For the tropical zodiac used in Western astronomy and astrology, this means that the tropical sign of Aries currently lies somewhere within the constellation Pisces ("Age of Pisces").

The sidereal coordinate system takes into account the ayanamsa, a Sanskrit word where literally ayan means transit or movement and amsa means small part i.e. movement of equinoxes in small parts. It is unclear when Indians became aware of the precession of the equinoxes, but Bhaskar-ii in Siddhanta Shiromani gives equations for measurement of precession of equinoxes, and says his equations are based on some lost equations of Suryasiddhanta plus the equation of Munjaala.

It is not entirely clear how the Hellenistic astronomers responded to this phenomenon of precession once it had been discovered by Hipparchus around 130 BC. Today, some read Ptolemy as dropping the concept of a fixed celestial sphere and adopting what is referred to as a tropical coordinate system instead: in other words, one fixed to the Earth's seasonal cycle rather than the distant stars.

Some modern Western astrologers, such as Cyril Fagan, have advocated abandoning the tropical system in favour of a sidereal one.

In modern astronomy

The zodiac is a spherical celestial coordinate system. It designates the ecliptic as its fundamental plane and the position of the Sun at Vernal equinox as its prime meridian.

In astronomy, the zodiacal constellations are a convenient way of marking the ecliptic (the Sun's path across the sky) and the path of the moon and planets along the ecliptic. Modern astronomy still uses tropical coordinates for predicting the positions the Sun, Moon, and planets, except longitude in the ecliptic coordinate system is numbered from 0° to 360°, not 0° to 30° within each sign. Longitude within individual signs was still being used as late as 1740 by Jacques Cassini in his Tables astronomiques.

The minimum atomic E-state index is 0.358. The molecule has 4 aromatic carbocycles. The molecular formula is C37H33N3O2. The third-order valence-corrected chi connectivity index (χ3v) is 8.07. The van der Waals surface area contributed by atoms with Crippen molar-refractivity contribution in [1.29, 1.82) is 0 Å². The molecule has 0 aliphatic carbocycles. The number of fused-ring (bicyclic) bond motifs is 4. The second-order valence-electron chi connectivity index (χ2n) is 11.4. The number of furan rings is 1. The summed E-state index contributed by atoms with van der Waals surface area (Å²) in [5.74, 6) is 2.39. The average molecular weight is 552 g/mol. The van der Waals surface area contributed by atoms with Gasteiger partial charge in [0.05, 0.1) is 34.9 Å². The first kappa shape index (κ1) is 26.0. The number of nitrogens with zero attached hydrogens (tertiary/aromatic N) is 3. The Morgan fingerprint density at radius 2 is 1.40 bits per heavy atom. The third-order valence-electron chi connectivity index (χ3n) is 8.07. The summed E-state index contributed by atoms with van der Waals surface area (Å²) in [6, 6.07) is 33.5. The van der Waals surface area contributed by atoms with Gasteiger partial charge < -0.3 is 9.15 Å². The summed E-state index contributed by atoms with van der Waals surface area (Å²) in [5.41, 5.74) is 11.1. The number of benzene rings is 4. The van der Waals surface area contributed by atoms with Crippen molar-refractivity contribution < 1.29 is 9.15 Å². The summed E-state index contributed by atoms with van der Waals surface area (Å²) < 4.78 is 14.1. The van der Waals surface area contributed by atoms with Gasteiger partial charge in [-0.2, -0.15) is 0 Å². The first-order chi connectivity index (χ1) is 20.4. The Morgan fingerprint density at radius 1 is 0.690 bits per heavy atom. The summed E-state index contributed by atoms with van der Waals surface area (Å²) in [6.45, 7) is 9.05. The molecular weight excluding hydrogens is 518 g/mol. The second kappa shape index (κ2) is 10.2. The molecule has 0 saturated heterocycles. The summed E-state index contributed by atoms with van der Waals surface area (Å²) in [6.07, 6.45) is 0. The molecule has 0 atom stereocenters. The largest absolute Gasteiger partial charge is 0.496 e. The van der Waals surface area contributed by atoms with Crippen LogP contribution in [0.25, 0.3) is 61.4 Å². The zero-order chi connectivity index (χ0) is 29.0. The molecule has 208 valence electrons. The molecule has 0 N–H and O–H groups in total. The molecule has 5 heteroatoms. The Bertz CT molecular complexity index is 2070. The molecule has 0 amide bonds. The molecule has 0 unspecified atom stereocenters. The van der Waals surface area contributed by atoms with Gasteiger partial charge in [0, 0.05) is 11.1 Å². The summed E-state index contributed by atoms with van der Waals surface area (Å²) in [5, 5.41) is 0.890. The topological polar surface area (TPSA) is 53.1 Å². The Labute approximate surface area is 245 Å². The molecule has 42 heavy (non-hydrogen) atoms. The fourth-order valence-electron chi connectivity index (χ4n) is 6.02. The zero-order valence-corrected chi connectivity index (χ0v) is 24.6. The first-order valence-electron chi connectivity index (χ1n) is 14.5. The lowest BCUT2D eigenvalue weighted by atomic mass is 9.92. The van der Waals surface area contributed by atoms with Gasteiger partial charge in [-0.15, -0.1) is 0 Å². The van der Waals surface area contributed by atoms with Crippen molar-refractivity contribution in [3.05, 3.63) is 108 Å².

Zodiac is also used to refer to the zodiacal cloud of dust grains that move among the planets and the zodiacal light that originates from their scattering of sunlight.

Unlike the zodiac signs in astrology, which are all thirty degrees in length, the astronomical constellations vary widely in size. The boundaries of all the constellations in the sky were set by the International Astronomical Union (IAU) in 1930. This was, in essence, a mapping exercise to make the work of astronomers more efficient, and the boundaries of the constellations are not therefore in any meaningful sense an 'equivalent' to the zodiac signs. Along with the twelve original constellations, the boundaries of a thirteenth constellation, Ophiuchus (the serpent bearer), were set by astronomers within the bounds of the zodiac.

Mnemonics for the Zodiac

A traditional mnemonic:[23]

The Ram, the Bull, the Heavenly Twins,
And next the Crab, the Lion shines,
The Virgin and the Scales.
The Scorpion, Archer, and the Goat,
The Man who holds the Watering-Pot,
And Fish with glittering scales.

A less poetic, but succinct and perhaps more memorable, mnemonic is the following:[24]

The Ramble Twins Crab Liverish;
Scaly Scorpions Are Good Water Fish.

(Ram-Ble = Ram, Bull; Twins = Twins; Crab = Crab; Li-Ver(ish) = Lion, Virgin; Scaly = Scale; Scorpion = Scorpio; Are = Archer; Good = Goat; Water = Water Bearer; Fish = Fish)

Another easy mnemonic:

All The Great Constellations Live Very Long Since Stars Can't Alter Physics.[25]